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Nature Notes by Dr. Frank Lang

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Woodrats

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The flat bench just below the final itch to the summit of the Lower Table Rock trail in Jackson County, Oregon, is forested with a dense stand of stump-sprouted madrone trees. I often stop here on my wav to the top of the rock to catch my breath and look at large piles of sticks and branches scattered in the undergrowth that are the homes of dusky-footed woodrats,

Dusky-footed woodrats build homes of wood with multiple entrances and chambers. Like their real packrat cousin, the bushy-tailed woodrat, they add various items to their homes beside sticks and twigs. Woodrat houses are also home for many inquilines, animals occupying the home or nest of another. Spiders, springtails, centipedes, beetles of various kinds, sometimes frogs, salamanders, fence lizards, and other small mammals occupy woodrat homes.

Not only do dusky-footed woodrats share their homes with others, but they share their bodies as well. Duskyfooted woodrats are hosts to a horrific number of external and internal parasites. Some of them are enough to make the Marquis de Sade wince. Take warbles, for example: large, oozy, open, lumps that contain fly larvae. Larvae that may be 26 mm long, 12 mm in diameter and weigh nearly two grams. Larvae that slowly work their way out -- ugh!

There is something else you or the Marquis won't want to hear, either. Other parasites include fleas, mites, lice and ticks. Among the ticks are two that belong to genus Ixodes, the Lyme disease vector. One tick, I. neotomae, sticks to woodrats and other small rodents. The other, I. pacificus, has more catholic tastes and bites other hosts, including humans. Among woodrats' internal parasites are various roundworms, tapeworms, protozoans, and a spirochete, Borrelia burgdorferi, the cause of Lyme disease.

Discovery of the spirochete helps-explain some features of Lyme disease in the western United States, or at least in California. In the eastern United States 25% to 50% of the ticks are infected. In the west only 1% to 3% are infected, although there is some evidence this has been underestimated. We didn't know why. Deer mice carry the parasite in the east. We didn't know what the natural animal reservoir might be in the west. In California and likely Oregon, it turns out to be the poor duskyfooted woodrats, who infect each other via woodrat ticks. Only occasionally will I. pacificus ticks pick up the disease from woodrats and pass it on to humans: just often enough to transmit the disease to humans, but far too often for those who get the disease and let it go too long without proper treatment.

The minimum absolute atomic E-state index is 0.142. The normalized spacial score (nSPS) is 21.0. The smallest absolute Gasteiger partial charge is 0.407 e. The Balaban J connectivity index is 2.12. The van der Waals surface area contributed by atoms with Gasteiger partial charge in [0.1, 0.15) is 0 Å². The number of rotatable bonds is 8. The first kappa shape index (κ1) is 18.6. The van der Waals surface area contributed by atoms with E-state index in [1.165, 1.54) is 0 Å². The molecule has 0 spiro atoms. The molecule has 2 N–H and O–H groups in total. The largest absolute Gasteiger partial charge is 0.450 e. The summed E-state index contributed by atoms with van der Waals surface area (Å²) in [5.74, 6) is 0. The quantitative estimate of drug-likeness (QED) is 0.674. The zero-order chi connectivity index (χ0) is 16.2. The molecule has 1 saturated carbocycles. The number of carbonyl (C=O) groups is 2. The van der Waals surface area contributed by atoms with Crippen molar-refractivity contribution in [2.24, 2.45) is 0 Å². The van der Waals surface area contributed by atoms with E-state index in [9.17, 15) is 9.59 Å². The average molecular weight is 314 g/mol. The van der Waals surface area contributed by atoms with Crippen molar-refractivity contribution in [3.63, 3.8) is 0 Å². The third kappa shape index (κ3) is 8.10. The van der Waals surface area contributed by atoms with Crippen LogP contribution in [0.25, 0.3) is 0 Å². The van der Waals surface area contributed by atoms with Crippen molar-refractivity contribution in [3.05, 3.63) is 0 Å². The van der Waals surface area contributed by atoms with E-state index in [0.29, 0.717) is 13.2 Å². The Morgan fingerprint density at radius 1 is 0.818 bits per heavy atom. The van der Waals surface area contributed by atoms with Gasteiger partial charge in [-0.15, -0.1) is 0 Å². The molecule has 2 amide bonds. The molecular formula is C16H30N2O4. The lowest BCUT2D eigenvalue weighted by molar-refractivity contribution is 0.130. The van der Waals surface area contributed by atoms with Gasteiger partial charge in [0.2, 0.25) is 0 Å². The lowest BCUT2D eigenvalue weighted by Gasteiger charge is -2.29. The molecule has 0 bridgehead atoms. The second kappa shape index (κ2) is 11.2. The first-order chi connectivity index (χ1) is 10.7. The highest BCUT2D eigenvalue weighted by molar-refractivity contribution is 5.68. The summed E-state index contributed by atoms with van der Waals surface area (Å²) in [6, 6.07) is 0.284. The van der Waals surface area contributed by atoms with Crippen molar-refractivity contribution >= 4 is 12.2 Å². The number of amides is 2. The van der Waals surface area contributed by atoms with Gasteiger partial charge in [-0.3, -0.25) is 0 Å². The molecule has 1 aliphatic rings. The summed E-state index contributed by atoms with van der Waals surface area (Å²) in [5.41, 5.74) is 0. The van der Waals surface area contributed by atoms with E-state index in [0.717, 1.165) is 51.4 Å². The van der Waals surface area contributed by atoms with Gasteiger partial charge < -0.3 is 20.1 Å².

Another sink down whose drain Lyme disease goes are I. pacificus ticks that attach to reptiles like our western fence lizard and our alligator lizards. Ticks attached to them, not us. This means we don't get the parasite because some factor in lizard blood kills the Lyme disease bacteria.

If bitten by a tick, carefully pull it straight out, by the head and not the abdomen, as soon as you discover it. Save the tick. If flu-like aches and pains soon follow and/or a strange round rash occurs, get to a physician with your dried-out tick. Treated early, antibiotics kill the Lyme disease parasite. Left too long Lyme disease is very difficult to treat and may lead to a human life of painful misery.

Don't go out killing woodrats. lxodes pacificus apparently has a broad enough host range to shift to something else. A strategy that might work is to take advantage of the woodrat's packrat habits. Dusky-footed woodrats might take home things like cotton soaked in a good tick killer. Not only might we get rid of Lyme disease in areas frequented by woodrats, ticks and humans, but we might make the woodrat's life a little better in the bargain.

-- Dr. Frank Lang           

 

 

 

 

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